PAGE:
Weight loss surgery may seem like an easy fix, but it can come with a whole slew of complications.
We live in a society where everyone wants everything to be quick and easy. That is why, when weight loss surgeries such as gastric-bypass became available to the public, many people rushed forward and volunteered. The problem with this, and any surgery is that it is an invasive procedure, which may come with a slew of side effects and complications you aren’t prepared for. So to break it down and decide whether weight-loss surgery is for you, here is what you need to know.
Weight loss surgery, also known as bariatric surgery is something one should only consider in the instance of morbid obesity. It should really only be considered as a last resort when all other weight-loss methods have failed. There are several different variations of bariatric surgery, but all involve reducing the size of the stomach, whether through surgery or a soft silicon band that ‘splits’ the stomach into smaller compartments. They all function with the same principle, that by ‘shrinking’ your stomach, you will ingest less, and thus shed weight pretty quickly. These surgeries have proven to be successful in reducing body weight and increasing remission rates for type 2 diabetes, as well as lowering the rates of obesity-related cancers.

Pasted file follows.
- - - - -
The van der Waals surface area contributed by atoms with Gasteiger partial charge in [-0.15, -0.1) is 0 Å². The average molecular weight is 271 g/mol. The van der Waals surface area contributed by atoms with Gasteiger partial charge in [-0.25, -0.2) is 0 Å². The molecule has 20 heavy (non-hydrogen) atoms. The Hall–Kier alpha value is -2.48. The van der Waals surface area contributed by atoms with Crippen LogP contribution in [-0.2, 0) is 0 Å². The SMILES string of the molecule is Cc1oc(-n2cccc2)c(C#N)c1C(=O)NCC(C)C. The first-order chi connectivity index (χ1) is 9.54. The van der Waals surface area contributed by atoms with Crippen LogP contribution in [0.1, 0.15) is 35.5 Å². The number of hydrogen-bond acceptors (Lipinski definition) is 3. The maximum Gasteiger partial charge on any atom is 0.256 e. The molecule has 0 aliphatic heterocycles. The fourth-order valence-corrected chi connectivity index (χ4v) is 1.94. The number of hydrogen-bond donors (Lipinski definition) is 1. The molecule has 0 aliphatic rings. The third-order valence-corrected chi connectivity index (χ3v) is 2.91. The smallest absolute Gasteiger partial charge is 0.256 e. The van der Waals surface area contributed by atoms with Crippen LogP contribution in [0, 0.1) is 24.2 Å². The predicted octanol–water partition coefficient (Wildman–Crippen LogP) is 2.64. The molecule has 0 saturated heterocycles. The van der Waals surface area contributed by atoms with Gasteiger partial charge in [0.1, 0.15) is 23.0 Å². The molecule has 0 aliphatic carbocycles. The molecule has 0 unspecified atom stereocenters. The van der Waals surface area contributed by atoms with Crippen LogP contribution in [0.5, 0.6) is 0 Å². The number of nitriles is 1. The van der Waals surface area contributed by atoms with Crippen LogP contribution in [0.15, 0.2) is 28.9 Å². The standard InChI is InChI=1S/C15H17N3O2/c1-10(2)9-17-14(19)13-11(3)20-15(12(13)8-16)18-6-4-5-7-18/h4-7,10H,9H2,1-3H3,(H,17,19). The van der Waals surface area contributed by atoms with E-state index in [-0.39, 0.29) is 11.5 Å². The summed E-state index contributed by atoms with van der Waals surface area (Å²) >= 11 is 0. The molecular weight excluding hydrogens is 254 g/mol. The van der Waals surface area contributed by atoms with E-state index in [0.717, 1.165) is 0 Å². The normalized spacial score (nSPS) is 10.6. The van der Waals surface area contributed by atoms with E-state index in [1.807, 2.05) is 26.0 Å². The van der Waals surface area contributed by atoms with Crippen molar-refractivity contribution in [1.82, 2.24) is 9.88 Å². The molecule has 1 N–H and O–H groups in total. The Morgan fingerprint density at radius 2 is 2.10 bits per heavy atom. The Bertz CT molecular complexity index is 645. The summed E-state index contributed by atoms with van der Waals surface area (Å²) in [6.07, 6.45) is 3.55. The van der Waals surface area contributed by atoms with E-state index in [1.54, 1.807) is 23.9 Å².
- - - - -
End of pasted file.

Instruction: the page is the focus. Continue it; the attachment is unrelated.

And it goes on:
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As with anything however, there are certain associated risks. Regarding the surgery, you run the risk of internal bleeding, blood clots, and infection. Some of the procedures are irreversible, because they surgically remove part of the stomach, so its important to realize going in, that you will no longer be able to eat the way you did before. Vitamin and nutrient deficiencies can be a problem, especially with important vitamins like B12, calcium, and iron, so working with a dietician and doctor is really important. For patients who opt for a less-invasive band procedure, there is a small chance of the band slipping, or eroding into the stomach, and there are also studies that suggest that gastric bypass patients have a higher potential to develop alcohol dependence, and give birth prematurely. The most obvious potential downfall or side effect is of course, that you may end up gaining back the weight.
So the moral of the story is that weight-loss surgeries have just as many potential side effects as any other surgery. If you are thinking of getting it done, just be sure you research it properly and go with a doctor who is well-recommended and has performed the procedure many times before.
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